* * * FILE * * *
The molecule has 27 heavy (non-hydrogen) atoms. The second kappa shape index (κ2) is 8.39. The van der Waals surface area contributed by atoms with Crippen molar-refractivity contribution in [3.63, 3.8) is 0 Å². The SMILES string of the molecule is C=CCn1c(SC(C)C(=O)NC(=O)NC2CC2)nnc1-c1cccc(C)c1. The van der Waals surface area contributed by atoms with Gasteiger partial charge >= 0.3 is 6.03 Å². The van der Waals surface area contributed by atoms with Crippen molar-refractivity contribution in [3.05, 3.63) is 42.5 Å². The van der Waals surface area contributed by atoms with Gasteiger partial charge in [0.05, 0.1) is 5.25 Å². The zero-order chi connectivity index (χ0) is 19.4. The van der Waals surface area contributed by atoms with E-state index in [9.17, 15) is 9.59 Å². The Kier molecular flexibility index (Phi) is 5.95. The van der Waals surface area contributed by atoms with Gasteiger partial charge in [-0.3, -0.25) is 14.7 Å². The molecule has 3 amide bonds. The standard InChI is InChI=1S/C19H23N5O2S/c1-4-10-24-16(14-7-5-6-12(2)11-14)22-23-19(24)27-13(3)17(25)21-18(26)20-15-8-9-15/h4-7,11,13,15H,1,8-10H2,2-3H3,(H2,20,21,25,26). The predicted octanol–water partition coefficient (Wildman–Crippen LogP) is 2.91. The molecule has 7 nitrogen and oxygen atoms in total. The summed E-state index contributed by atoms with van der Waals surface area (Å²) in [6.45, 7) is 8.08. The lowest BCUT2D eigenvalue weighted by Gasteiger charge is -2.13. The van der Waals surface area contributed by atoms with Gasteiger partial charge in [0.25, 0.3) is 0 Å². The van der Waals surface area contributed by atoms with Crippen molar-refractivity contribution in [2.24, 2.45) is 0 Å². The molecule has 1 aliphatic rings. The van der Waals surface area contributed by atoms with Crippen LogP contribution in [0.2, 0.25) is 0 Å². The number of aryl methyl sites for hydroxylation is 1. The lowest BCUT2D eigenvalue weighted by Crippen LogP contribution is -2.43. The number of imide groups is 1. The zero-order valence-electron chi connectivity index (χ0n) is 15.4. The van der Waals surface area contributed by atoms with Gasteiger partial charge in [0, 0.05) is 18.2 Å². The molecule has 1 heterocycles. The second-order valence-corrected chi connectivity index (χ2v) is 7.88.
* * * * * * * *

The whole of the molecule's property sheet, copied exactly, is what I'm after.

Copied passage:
The molecule has 27 heavy (non-hydrogen) atoms. The second kappa shape index (κ2) is 8.39. The van der Waals surface area contributed by atoms with Crippen molar-refractivity contribution in [3.63, 3.8) is 0 Å². The SMILES string of the molecule is C=CCn1c(SC(C)C(=O)NC(=O)NC2CC2)nnc1-c1cccc(C)c1. The van der Waals surface area contributed by atoms with Gasteiger partial charge >= 0.3 is 6.03 Å². The van der Waals surface area contributed by atoms with Crippen molar-refractivity contribution in [3.05, 3.63) is 42.5 Å². The van der Waals surface area contributed by atoms with Gasteiger partial charge in [0.05, 0.1) is 5.25 Å². The zero-order chi connectivity index (χ0) is 19.4. The van der Waals surface area contributed by atoms with E-state index in [9.17, 15) is 9.59 Å². The Kier molecular flexibility index (Phi) is 5.95. The van der Waals surface area contributed by atoms with Gasteiger partial charge in [-0.3, -0.25) is 14.7 Å². The molecule has 3 amide bonds. The standard InChI is InChI=1S/C19H23N5O2S/c1-4-10-24-16(14-7-5-6-12(2)11-14)22-23-19(24)27-13(3)17(25)21-18(26)20-15-8-9-15/h4-7,11,13,15H,1,8-10H2,2-3H3,(H2,20,21,25,26). The predicted octanol–water partition coefficient (Wildman–Crippen LogP) is 2.91. The molecule has 7 nitrogen and oxygen atoms in total. The summed E-state index contributed by atoms with van der Waals surface area (Å²) in [6.45, 7) is 8.08. The lowest BCUT2D eigenvalue weighted by Gasteiger charge is -2.13. The van der Waals surface area contributed by atoms with Gasteiger partial charge in [0.25, 0.3) is 0 Å². The van der Waals surface area contributed by atoms with Crippen molar-refractivity contribution in [2.24, 2.45) is 0 Å². The molecule has 1 aliphatic rings. The van der Waals surface area contributed by atoms with Crippen LogP contribution in [0.2, 0.25) is 0 Å². The number of aryl methyl sites for hydroxylation is 1. The lowest BCUT2D eigenvalue weighted by Crippen LogP contribution is -2.43. The number of imide groups is 1. The zero-order valence-electron chi connectivity index (χ0n) is 15.4. The van der Waals surface area contributed by atoms with Gasteiger partial charge in [0, 0.05) is 18.2 Å². The molecule has 1 heterocycles. The second-order valence-corrected chi connectivity index (χ2v) is 7.88.